Fisking the "Other" McCain

Apparently Blog Enemy Number One has a weekly feature where he gleefully fisks David Brooks as a horrible person and enemy of all things conservative. Unfortunately, much of what McCain seems troubled by, and all of his righteous - and oddly religious - indignation, is pure nonsense. Especially if one is to look at the rest of his blog.

The column in question is the one Brad links to in the previous post, and I think it's actually a pretty well written column and makes an important point in such a confined space as a newspaper column. My thoughts on the column itself are in the comments of Brad's post.

The "Other" McCain calls out Brooks for a "cheap shot" at Sarah Palin and her resignation by lumping her in with Sanford and Michael Jackson. Well, here's the thing, in the context of reticence and dignity - the point of Brooks column - it actually does make sense (even if the inclusion of Michael Jackson does seem a little bizarre). Sanford is an obvious dolt who has no concept of the idea of keeping one's mouth shut and one's pants zipped, and Jackson is the product of much of what is wrong with our culture and the the symbol of all who refuse to grow up.

So why include Palin with these two buffoons? Well, because instead of just saying that she wanted a normal life for her family for a few years, instead of giving her press conference and then stepping aside until the circus had left town, she gave a series of interviews in on a fishing boat in waders. I don't mind the interviews themselves or the waders - I love fishing myself - but if you're tired of the insanity of the national media, why in the world would you do another round of interviews?

Let me be clear: I don't think Palin is as tone-deaf as Sanford or as creepy as Jackson, but she certainly isn't showing a lot of reticence in trying to exit the national stage. She fits the bill Brooks is talking about.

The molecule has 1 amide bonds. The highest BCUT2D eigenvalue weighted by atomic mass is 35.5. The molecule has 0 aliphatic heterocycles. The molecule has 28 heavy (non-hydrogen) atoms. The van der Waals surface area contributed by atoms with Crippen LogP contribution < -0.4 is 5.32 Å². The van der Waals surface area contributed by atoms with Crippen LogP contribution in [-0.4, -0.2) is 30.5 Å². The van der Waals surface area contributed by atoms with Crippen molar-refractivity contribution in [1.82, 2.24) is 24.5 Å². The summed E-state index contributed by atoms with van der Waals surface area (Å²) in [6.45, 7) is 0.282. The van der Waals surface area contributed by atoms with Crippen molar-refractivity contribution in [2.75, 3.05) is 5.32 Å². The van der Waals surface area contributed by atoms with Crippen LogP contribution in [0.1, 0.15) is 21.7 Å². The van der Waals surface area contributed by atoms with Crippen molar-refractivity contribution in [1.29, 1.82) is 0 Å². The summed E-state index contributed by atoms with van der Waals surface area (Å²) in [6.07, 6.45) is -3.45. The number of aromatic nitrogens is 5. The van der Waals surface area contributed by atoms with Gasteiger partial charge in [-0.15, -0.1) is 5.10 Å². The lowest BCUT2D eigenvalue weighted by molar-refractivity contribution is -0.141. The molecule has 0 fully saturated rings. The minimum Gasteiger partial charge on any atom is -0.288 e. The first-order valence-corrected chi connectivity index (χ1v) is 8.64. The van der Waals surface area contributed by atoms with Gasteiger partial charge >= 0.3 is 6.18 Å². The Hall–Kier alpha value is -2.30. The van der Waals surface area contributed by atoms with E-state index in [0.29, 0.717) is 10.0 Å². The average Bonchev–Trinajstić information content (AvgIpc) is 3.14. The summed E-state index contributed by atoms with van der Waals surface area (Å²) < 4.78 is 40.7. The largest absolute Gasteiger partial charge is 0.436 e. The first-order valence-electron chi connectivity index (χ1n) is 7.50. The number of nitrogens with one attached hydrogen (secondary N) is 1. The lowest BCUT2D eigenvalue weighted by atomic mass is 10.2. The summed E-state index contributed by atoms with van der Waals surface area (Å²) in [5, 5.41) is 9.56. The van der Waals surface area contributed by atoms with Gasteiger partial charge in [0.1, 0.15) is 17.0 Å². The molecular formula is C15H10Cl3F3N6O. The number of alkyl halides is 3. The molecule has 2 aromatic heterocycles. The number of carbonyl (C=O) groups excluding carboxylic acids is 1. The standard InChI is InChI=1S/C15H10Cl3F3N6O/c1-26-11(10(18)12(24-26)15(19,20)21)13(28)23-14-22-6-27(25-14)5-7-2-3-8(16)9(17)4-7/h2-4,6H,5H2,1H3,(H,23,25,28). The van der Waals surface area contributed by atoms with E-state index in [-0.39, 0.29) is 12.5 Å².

Now back to the "Other" McCain's idiotic post. He tries - very poorly - to justify his hatred of Brooks by attacking this passage from one of his books about the Library of Congress and contemporary politics (1997) as evidence that he has betrayed conservatism:
At a moment of world supremacy unlike any other, Americans are not asking big questions about their civilization, nor are they being asked anything but the sorts of things pollsters and marketers want to know. And so our politics has become degrading and boring. Political conflict appears trivial, vicious for no good reason.

Really, McCain? This is the best you've got? You then spend the next several hundred words talking about architectural style and the price of labor. In giving this "history lesson" - and I use that term very loosely - you miss the point by a mile. Brooks wasn't necessarily talking about government largesse or building actual monuments to national greatness, he was talking about what was inside the Library of Congress. The point is what the Library symbolizes. It's about what our place in the world is and should be.

The Library of Congress is home to some of our nation's greatest documents. It - along with the National Archives - symbolizes the uniqueness of our nation in that it was founded on great ideals and principles. The Library of Congress is the embodiment of reason, on which our nation is built. In this light, yes, our debates in the late 90s seem petty. It's the same problem we have now. We need to appeal to big ideas and big principles, not just slogans.

McCain's partner in crime is Smitty, who tried to one-up his friend in the comments. He points to Mrs. Sanford as a rebuttal of Brooks' thesis, but again misses the point. Jenny Sanford has indeed exhibited nothing but class in this ordeal, but Brooks was attacking politicians, not their wives. Her actions do not negate Mark Sanford's disgraceful actions.

One final point on this is Smitty's accusation that Brooks hates religious people. I doubt that very much. Certainly Washington was guided by faith in God, but he didn't talk about it in as great of detail as his published rules on civility. As for Brooks' swipe at charismatic evangelism, I suspect this comes from an upbringing in the Northeast that is dominated by older Protestant denominations that place a greater focus on one's personal relationship with God and private confession, as opposed to the more public confessions and revivals that are popular in Evangelical denominations in other parts of the country. It isn't hostile towards religion, but rather it is similar to the kind of critiques that many Evangelical Protestants have against Catholicism.

But, of course, this is all missed by a man who wants to do nothing more than get as many hits possible with headlines like "Carry Prejean Nude." In a post after this particular bout of idiocy, McCain complains about how boring diplomacy is, but hey it might be more interesting if he sees some boobies. Yep. That's really dignified.